After the adrenaline ride, that was The Raid and its sequel The Raid 2, catapulted Iko Uwais onto international circles, it was only a matter of time before the buzz he acclaimed in recent years embarked him on an entirely new project. Audiences beware; Headshot is not for the faint-hearted.
As soon as the lights faded in the Broadway Cinema, and the red curtains showcasing the Mayhem logo drew to the sides signaling the beginning of the film, it became rather clear that whatever hopes I may have had for Headshot to be an entirely different beast from The Raid franchise, were to be disregarded. In fact, the very first scene in the film is in some respect the bloodiest, most brutal affair in the whole movie. It features notorious criminal leader and child abductor Lee – played to perfection by Sunny Pang, whose indifference toward brutality really depict the character’s cruelty – as he escapes imprisonment by using many other inmates as fodder for the guard’s onslaught of shots.
The plot itself revolves around Uwais’ character Ishmael, an amnesiac who washes ashore, and whose troubled past leads him to confront Indonesia’s most despicable crime lord, Lee, and his number of followers, notably Tejo (David Hendrawan) and Rika (Julie Estelle). As is to be expected, Ishmael’s path makes him discover he is more skilful than most…particularly when it comes to combat.
“Director, Kimo Stamboel, manages to give the scenes a sense of urgency and unpredictability, without compromising the bread and butter of the fight scenes, the actual fighting.”
To say that Headshot plays out the same as Raid is not entirely correct. There is certainly a fleshed out plot this time around, with a romance weaved in that although not entirely believable, does give the movie some much needed emotional stakes. However the plot is very minimal and feels at times like an instrument to get from fight scene A to fight scene B.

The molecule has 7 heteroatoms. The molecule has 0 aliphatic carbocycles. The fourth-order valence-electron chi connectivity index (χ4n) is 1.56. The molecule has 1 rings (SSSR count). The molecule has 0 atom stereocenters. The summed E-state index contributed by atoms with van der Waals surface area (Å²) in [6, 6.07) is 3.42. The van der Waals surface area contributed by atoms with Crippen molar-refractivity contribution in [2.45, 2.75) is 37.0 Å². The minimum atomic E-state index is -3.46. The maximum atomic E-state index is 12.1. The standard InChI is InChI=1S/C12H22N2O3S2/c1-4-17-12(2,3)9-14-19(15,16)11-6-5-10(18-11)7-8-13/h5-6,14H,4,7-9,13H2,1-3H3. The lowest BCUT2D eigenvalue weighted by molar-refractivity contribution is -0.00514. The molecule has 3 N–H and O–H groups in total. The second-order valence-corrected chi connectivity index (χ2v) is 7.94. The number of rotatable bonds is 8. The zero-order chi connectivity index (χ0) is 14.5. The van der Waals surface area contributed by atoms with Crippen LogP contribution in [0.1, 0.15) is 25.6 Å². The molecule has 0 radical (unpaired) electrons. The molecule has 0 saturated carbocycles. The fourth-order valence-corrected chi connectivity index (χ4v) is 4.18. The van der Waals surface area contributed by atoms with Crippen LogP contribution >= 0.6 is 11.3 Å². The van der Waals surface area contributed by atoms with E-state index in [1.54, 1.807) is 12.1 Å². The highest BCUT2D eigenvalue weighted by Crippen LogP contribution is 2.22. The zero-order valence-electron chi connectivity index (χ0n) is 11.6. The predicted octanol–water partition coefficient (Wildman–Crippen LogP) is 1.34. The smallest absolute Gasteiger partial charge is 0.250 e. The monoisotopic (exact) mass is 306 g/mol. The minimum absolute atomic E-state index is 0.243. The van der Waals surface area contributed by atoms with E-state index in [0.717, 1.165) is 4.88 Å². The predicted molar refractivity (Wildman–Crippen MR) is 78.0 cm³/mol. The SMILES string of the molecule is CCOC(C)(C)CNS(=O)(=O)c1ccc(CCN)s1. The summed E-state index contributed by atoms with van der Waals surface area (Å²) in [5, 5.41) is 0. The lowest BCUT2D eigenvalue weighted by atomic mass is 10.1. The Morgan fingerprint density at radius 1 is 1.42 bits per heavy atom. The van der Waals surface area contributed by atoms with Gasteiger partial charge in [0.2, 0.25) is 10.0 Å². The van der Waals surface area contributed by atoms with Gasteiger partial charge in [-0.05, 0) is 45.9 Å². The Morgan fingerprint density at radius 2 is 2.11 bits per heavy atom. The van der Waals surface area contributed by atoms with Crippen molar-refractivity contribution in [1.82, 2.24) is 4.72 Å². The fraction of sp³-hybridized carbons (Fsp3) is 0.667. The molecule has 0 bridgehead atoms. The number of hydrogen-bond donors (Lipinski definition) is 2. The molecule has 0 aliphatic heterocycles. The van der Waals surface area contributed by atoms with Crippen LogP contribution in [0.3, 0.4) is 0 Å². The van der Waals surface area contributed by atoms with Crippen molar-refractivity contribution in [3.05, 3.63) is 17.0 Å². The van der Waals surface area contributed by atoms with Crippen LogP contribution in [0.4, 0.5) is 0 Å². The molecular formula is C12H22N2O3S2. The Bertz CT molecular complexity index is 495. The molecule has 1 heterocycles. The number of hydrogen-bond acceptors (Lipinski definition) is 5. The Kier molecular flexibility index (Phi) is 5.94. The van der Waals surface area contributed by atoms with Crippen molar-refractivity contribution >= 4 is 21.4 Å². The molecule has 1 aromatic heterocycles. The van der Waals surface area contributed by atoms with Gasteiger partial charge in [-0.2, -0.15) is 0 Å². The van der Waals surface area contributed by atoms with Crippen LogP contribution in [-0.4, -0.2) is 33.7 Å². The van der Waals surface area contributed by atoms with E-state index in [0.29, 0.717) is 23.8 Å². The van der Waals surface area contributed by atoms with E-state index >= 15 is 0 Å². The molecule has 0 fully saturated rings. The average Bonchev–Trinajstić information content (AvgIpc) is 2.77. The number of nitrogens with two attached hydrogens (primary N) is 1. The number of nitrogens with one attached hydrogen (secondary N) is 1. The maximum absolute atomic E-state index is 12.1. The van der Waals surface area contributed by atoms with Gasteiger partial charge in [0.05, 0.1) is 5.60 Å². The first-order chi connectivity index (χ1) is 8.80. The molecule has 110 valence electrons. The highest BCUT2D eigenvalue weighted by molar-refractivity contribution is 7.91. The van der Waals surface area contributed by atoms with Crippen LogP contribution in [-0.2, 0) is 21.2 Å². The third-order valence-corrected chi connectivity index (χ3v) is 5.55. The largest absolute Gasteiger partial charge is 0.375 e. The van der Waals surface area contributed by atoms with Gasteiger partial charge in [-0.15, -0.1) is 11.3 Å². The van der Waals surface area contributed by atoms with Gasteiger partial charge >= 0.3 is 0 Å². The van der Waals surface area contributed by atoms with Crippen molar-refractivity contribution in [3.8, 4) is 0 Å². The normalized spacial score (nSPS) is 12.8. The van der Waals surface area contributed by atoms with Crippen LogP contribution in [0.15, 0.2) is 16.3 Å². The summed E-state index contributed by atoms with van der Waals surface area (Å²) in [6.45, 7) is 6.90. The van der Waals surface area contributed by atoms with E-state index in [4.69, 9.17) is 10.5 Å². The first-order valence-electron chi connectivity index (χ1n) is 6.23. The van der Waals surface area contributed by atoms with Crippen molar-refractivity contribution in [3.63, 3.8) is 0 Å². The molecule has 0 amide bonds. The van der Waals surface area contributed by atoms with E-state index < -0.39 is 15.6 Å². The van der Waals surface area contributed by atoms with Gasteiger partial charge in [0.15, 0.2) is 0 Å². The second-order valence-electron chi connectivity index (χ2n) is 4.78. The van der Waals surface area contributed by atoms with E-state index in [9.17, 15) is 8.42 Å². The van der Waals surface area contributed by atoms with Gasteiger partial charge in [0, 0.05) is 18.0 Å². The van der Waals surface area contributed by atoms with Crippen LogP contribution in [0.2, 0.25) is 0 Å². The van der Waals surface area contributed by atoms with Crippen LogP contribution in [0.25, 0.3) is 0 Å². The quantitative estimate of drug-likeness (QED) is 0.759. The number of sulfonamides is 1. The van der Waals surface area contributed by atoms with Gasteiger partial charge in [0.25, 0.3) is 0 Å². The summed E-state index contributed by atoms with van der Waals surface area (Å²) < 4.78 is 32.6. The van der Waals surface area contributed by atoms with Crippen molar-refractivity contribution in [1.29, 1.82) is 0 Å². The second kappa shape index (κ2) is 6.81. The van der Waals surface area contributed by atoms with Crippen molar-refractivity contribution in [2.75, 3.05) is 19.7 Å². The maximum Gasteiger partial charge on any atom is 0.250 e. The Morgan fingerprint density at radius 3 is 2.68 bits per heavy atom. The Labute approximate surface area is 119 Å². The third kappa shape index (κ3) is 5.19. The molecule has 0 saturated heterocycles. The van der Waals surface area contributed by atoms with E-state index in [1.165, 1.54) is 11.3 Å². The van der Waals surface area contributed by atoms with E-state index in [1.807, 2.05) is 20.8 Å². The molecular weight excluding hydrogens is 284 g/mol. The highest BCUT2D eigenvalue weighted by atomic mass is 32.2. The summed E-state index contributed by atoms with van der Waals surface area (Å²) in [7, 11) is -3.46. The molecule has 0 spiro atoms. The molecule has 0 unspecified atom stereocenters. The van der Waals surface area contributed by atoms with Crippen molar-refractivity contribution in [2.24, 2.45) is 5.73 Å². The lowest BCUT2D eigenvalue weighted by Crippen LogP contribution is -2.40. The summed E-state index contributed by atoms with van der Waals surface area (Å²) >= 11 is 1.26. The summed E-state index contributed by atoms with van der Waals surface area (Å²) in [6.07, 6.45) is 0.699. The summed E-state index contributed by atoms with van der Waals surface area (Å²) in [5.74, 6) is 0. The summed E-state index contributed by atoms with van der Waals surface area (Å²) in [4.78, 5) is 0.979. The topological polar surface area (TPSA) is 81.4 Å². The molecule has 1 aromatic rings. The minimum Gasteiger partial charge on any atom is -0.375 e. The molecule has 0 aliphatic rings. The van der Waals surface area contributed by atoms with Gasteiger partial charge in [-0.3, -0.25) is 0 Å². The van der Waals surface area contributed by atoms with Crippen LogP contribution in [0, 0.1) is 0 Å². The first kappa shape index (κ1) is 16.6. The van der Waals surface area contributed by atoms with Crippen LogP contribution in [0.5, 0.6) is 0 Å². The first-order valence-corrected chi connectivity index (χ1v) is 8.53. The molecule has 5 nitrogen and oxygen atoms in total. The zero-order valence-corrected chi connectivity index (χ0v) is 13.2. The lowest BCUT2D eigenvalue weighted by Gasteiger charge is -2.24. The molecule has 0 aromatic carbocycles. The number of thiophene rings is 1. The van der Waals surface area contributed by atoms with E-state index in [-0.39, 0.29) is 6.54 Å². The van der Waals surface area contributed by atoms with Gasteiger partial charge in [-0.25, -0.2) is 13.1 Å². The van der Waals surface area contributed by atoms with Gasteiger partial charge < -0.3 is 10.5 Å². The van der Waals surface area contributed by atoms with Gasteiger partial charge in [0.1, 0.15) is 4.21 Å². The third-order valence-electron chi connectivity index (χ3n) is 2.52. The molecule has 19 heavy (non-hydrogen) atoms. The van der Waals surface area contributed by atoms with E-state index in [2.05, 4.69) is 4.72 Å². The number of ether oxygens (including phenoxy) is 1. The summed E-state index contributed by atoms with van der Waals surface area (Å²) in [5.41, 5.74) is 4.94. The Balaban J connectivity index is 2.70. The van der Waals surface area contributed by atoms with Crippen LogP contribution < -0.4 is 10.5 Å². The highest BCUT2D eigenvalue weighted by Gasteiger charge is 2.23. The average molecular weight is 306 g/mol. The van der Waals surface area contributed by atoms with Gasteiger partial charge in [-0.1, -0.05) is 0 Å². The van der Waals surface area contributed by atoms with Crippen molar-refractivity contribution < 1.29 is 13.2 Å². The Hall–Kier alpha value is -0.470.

While we are in the topic of fight scenes, I feel the need to stress something to the best of my abilities: they are GOOD. Of course, this was to be expected. The usual elements of any of Uwais’ films are present, whether it be the seamless choreography of the action, the long, almost episodic structuring of the scenes (reminiscent of fight scenes in anime), or just the sheer violence of it all. All the elements mix well together and the result is a hodgepodge of intense badassery.
The directing has a lot of merit in how stylistic the fight scenes look. The over-emoting of the fighters, together with the vivid colour schemes give even the goriest of fight scenes an almost comic-booky feel. The camerawork employs shaky cam yes, but it does so without the fast-paced editing that many western action flicks use with it to hide an actual lack of choreographed fighting. This way the director, Kimo Stamboel, manages to give the scenes a sense of urgency and unpredictability, without compromising the bread and butter of the fight scenes, the actual fighting.
Instead of the fast edits, Stamboel opts to have the camera follow the action from a single character’s perspective. A notable choice as it is far too easy to fall into the trap of simply setting up a number of wide shots and letting the action happen within them. We see every movement down to the last detail just as Ishmael does, which keeps the scenes from getting stale and, more importantly, keeps us guessing as to what the opponent is going to do next. Trust me, the adrenaline kicks in.
I personally am a fan of movies like The Raid for what they are, and my initial disappointment over the overly formulaic nature of this film was quickly swayed by just how well executed it was. Fans of the asian action genre and people coming in with certain expectations will enjoy this film.
That being said, when it comes to the plot and how cohesive it feels, there are many missed opportunities, and spectators waiting to see a more traditional film will be checking their watches constantly. This is especially true towards the last third of the movie, where it devolves into a series of back to back fight scenes.
An extremely well executed action film with terrific performances, that will unfortunately alienate several people with different expectations.
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